Academic Highlights: Optimizing Pharmacotherapy to Maximize Outcome in Schizophrenia
J Clin Psychiatry 2005;66:122-123
© Copyright 2014 Physicians Postgraduate Press, Inc.
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Because this piece does not have an abstract, we have provided for your benefit the first 3 sentences of the full text.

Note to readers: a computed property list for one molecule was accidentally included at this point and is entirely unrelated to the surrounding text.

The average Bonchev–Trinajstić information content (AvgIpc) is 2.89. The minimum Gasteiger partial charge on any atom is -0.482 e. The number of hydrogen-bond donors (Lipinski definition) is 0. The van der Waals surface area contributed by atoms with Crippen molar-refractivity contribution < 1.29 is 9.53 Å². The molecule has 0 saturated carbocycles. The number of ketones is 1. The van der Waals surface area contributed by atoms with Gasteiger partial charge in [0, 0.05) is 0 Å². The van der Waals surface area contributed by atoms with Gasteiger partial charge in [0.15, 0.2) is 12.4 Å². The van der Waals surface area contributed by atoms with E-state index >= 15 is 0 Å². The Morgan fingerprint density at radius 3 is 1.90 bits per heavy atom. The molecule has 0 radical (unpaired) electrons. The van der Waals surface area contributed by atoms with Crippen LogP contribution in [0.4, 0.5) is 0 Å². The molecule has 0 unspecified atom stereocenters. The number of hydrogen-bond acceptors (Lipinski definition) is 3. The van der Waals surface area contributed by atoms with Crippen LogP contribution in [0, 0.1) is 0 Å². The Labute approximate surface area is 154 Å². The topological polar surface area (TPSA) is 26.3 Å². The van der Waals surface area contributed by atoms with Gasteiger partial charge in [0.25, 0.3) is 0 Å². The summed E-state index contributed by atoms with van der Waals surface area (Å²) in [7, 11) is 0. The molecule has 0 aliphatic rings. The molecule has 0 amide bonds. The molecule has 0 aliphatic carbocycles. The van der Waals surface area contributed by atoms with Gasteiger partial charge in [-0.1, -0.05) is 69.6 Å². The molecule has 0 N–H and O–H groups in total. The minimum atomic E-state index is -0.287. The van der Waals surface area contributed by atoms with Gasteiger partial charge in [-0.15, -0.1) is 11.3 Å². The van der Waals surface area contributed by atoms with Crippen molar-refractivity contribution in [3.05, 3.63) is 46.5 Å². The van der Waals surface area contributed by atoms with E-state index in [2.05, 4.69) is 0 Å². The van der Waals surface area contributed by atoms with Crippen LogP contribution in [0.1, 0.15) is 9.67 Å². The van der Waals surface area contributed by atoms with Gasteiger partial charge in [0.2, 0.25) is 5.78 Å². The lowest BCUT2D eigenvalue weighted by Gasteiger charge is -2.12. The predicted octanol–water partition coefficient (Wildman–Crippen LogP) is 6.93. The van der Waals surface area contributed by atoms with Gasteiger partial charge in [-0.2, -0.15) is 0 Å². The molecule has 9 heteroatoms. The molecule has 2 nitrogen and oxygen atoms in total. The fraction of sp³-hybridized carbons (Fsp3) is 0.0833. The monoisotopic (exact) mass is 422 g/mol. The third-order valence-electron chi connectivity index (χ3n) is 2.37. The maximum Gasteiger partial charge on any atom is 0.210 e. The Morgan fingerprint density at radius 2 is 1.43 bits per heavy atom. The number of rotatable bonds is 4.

Although abundant evidence shows that dysfunction in multiple neurotransmitter systems (including the serotonergic and the glutamatergic systems) contributes to the pathogenesis of schizophrenia, alterations in dopaminergrc systems are the best-documented neurochemical dysfunctions associated with this illness, according to Anissa Abi-Dargham, M.D. The modern dopamine hypothesis of schizophrenia proposes that positive symptoms of psychosis in patients with schizophrenia arise from a condition of up-regulated dopaminerglc neuronal activity in subcortical pathways, whereas negative symptoms and cognitive impairment result from a dopamine deficit in the cortical dopamine (DA) pathways.1,2 Traditional support for this hypothesis derives from the fact that typical antipsychotic agents, whose main property is the antagonism of D2 dopamine receptors, suppress positive symptoms but do not significantly improve and may even worsen negative symptoms.2